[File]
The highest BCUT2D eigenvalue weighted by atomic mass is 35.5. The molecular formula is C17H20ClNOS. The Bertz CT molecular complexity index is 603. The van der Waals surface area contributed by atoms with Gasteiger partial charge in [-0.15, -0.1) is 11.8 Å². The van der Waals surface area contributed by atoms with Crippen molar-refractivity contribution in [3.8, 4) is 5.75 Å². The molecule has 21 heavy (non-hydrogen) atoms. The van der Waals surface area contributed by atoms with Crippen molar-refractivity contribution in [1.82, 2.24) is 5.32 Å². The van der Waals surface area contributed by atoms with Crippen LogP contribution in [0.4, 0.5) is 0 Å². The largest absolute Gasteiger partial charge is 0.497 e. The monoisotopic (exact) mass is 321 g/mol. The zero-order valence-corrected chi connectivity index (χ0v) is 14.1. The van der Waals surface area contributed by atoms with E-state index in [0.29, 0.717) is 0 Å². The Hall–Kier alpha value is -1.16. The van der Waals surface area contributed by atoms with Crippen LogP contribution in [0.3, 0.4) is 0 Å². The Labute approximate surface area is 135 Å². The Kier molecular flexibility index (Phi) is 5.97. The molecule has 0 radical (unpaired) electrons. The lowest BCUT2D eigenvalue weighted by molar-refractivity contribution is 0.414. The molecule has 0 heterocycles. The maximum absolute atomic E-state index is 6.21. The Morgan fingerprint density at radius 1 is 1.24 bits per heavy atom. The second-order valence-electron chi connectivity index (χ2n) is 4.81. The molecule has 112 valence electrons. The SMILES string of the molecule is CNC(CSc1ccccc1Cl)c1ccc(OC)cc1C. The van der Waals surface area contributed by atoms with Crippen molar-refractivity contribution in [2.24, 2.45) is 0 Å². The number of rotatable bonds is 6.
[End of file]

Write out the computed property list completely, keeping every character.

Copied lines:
The highest BCUT2D eigenvalue weighted by atomic mass is 35.5. The molecular formula is C17H20ClNOS. The Bertz CT molecular complexity index is 603. The van der Waals surface area contributed by atoms with Gasteiger partial charge in [-0.15, -0.1) is 11.8 Å². The van der Waals surface area contributed by atoms with Crippen molar-refractivity contribution in [3.8, 4) is 5.75 Å². The molecule has 21 heavy (non-hydrogen) atoms. The van der Waals surface area contributed by atoms with Crippen molar-refractivity contribution in [1.82, 2.24) is 5.32 Å². The van der Waals surface area contributed by atoms with Crippen LogP contribution in [0.4, 0.5) is 0 Å². The largest absolute Gasteiger partial charge is 0.497 e. The monoisotopic (exact) mass is 321 g/mol. The zero-order valence-corrected chi connectivity index (χ0v) is 14.1. The van der Waals surface area contributed by atoms with E-state index in [0.29, 0.717) is 0 Å². The Hall–Kier alpha value is -1.16. The van der Waals surface area contributed by atoms with Crippen LogP contribution in [0.3, 0.4) is 0 Å². The Labute approximate surface area is 135 Å². The Kier molecular flexibility index (Phi) is 5.97. The molecule has 0 radical (unpaired) electrons. The lowest BCUT2D eigenvalue weighted by molar-refractivity contribution is 0.414. The molecule has 0 heterocycles. The maximum absolute atomic E-state index is 6.21. The Morgan fingerprint density at radius 1 is 1.24 bits per heavy atom. The second-order valence-electron chi connectivity index (χ2n) is 4.81. The molecule has 112 valence electrons. The SMILES string of the molecule is CNC(CSc1ccccc1Cl)c1ccc(OC)cc1C. The van der Waals surface area contributed by atoms with Crippen molar-refractivity contribution in [2.24, 2.45) is 0 Å². The number of rotatable bonds is 6.